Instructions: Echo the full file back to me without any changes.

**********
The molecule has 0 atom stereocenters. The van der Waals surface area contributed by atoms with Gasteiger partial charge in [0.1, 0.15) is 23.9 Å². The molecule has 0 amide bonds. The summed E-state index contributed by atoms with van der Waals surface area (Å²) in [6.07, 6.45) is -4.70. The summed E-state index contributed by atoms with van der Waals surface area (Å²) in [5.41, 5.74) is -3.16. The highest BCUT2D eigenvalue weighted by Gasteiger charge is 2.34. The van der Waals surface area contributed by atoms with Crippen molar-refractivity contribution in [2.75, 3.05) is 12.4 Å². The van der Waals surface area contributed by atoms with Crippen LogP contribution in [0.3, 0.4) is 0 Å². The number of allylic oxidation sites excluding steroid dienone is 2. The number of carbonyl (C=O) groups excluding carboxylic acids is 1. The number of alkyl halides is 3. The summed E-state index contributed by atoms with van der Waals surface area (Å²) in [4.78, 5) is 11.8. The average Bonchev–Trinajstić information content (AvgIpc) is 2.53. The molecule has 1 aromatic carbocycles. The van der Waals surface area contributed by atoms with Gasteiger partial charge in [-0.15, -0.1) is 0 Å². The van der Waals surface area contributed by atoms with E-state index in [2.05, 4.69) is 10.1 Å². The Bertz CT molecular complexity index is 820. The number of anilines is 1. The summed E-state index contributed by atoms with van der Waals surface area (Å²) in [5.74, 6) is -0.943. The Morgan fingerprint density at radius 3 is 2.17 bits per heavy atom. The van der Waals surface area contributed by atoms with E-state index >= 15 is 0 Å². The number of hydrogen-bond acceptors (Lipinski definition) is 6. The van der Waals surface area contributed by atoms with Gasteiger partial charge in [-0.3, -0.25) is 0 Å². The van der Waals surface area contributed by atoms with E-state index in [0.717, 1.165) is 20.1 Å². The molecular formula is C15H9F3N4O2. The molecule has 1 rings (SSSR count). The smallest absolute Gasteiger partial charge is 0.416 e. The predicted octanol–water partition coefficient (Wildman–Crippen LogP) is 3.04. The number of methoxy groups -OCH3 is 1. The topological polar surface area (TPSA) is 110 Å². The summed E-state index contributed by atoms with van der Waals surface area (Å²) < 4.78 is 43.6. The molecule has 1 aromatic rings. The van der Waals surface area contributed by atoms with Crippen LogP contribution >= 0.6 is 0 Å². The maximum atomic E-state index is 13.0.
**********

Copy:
The molecule has 0 atom stereocenters. The van der Waals surface area contributed by atoms with Gasteiger partial charge in [0.1, 0.15) is 23.9 Å². The molecule has 0 amide bonds. The summed E-state index contributed by atoms with van der Waals surface area (Å²) in [6.07, 6.45) is -4.70. The summed E-state index contributed by atoms with van der Waals surface area (Å²) in [5.41, 5.74) is -3.16. The highest BCUT2D eigenvalue weighted by Gasteiger charge is 2.34. The van der Waals surface area contributed by atoms with Crippen molar-refractivity contribution in [2.75, 3.05) is 12.4 Å². The van der Waals surface area contributed by atoms with Crippen LogP contribution in [0.3, 0.4) is 0 Å². The number of allylic oxidation sites excluding steroid dienone is 2. The number of carbonyl (C=O) groups excluding carboxylic acids is 1. The number of alkyl halides is 3. The summed E-state index contributed by atoms with van der Waals surface area (Å²) in [4.78, 5) is 11.8. The average Bonchev–Trinajstić information content (AvgIpc) is 2.53. The molecule has 1 aromatic carbocycles. The van der Waals surface area contributed by atoms with Gasteiger partial charge in [-0.15, -0.1) is 0 Å². The van der Waals surface area contributed by atoms with E-state index in [2.05, 4.69) is 10.1 Å². The Bertz CT molecular complexity index is 820. The number of anilines is 1. The summed E-state index contributed by atoms with van der Waals surface area (Å²) in [5.74, 6) is -0.943. The Morgan fingerprint density at radius 3 is 2.17 bits per heavy atom. The van der Waals surface area contributed by atoms with E-state index >= 15 is 0 Å². The number of hydrogen-bond acceptors (Lipinski definition) is 6. The van der Waals surface area contributed by atoms with Gasteiger partial charge in [-0.3, -0.25) is 0 Å². The van der Waals surface area contributed by atoms with E-state index in [0.717, 1.165) is 20.1 Å². The molecular formula is C15H9F3N4O2. The molecule has 1 rings (SSSR count). The smallest absolute Gasteiger partial charge is 0.416 e. The predicted octanol–water partition coefficient (Wildman–Crippen LogP) is 3.04. The number of methoxy groups -OCH3 is 1. The topological polar surface area (TPSA) is 110 Å². The summed E-state index contributed by atoms with van der Waals surface area (Å²) < 4.78 is 43.6. The molecule has 1 aromatic rings. The van der Waals surface area contributed by atoms with Crippen LogP contribution >= 0.6 is 0 Å². The maximum atomic E-state index is 13.0.